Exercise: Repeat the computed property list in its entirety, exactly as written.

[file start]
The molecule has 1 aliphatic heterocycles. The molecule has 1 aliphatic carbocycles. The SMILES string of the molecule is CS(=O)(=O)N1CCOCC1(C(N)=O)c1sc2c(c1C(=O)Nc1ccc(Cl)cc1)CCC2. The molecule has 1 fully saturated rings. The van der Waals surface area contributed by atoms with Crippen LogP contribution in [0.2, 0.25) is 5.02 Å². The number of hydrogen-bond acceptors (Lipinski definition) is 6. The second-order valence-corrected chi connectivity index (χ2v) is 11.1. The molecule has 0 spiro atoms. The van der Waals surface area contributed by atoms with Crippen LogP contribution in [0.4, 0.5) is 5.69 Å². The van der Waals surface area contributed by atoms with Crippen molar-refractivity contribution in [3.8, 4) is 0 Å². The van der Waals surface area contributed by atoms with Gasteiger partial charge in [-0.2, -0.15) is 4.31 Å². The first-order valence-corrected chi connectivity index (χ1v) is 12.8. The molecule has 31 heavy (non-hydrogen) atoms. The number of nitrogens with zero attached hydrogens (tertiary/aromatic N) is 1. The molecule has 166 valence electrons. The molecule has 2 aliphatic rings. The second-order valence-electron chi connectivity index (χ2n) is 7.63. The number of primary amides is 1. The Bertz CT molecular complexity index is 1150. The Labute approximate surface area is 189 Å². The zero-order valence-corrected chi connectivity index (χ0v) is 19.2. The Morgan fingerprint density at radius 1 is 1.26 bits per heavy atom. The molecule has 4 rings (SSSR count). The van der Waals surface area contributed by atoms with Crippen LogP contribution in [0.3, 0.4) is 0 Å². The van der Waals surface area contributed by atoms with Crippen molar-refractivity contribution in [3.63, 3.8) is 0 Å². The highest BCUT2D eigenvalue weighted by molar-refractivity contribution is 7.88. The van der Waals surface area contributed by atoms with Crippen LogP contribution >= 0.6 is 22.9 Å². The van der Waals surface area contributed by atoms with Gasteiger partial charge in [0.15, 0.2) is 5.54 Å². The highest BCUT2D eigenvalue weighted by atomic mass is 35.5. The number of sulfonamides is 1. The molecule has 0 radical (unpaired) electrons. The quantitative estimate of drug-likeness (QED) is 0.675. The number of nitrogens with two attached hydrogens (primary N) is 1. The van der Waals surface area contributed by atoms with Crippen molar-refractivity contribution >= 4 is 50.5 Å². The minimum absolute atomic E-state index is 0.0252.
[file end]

The molecule has 1 aliphatic heterocycles. The molecule has 1 aliphatic carbocycles. The SMILES string of the molecule is CS(=O)(=O)N1CCOCC1(C(N)=O)c1sc2c(c1C(=O)Nc1ccc(Cl)cc1)CCC2. The molecule has 1 fully saturated rings. The van der Waals surface area contributed by atoms with Crippen LogP contribution in [0.2, 0.25) is 5.02 Å². The number of hydrogen-bond acceptors (Lipinski definition) is 6. The second-order valence-corrected chi connectivity index (χ2v) is 11.1. The molecule has 0 spiro atoms. The van der Waals surface area contributed by atoms with Crippen LogP contribution in [0.4, 0.5) is 5.69 Å². The van der Waals surface area contributed by atoms with Crippen molar-refractivity contribution in [3.8, 4) is 0 Å². The van der Waals surface area contributed by atoms with Gasteiger partial charge in [-0.2, -0.15) is 4.31 Å². The first-order valence-corrected chi connectivity index (χ1v) is 12.8. The molecule has 31 heavy (non-hydrogen) atoms. The number of nitrogens with zero attached hydrogens (tertiary/aromatic N) is 1. The molecule has 166 valence electrons. The molecule has 2 aliphatic rings. The second-order valence-electron chi connectivity index (χ2n) is 7.63. The number of primary amides is 1. The Bertz CT molecular complexity index is 1150. The Labute approximate surface area is 189 Å². The zero-order valence-corrected chi connectivity index (χ0v) is 19.2. The Morgan fingerprint density at radius 1 is 1.26 bits per heavy atom. The molecule has 4 rings (SSSR count). The van der Waals surface area contributed by atoms with Crippen LogP contribution in [0.3, 0.4) is 0 Å². The van der Waals surface area contributed by atoms with Crippen molar-refractivity contribution in [3.63, 3.8) is 0 Å². The highest BCUT2D eigenvalue weighted by molar-refractivity contribution is 7.88. The van der Waals surface area contributed by atoms with Crippen LogP contribution >= 0.6 is 22.9 Å². The van der Waals surface area contributed by atoms with Gasteiger partial charge in [0.15, 0.2) is 5.54 Å². The highest BCUT2D eigenvalue weighted by atomic mass is 35.5. The number of sulfonamides is 1. The molecule has 0 radical (unpaired) electrons. The quantitative estimate of drug-likeness (QED) is 0.675. The number of nitrogens with two attached hydrogens (primary N) is 1. The van der Waals surface area contributed by atoms with Crippen molar-refractivity contribution >= 4 is 50.5 Å². The minimum absolute atomic E-state index is 0.0252.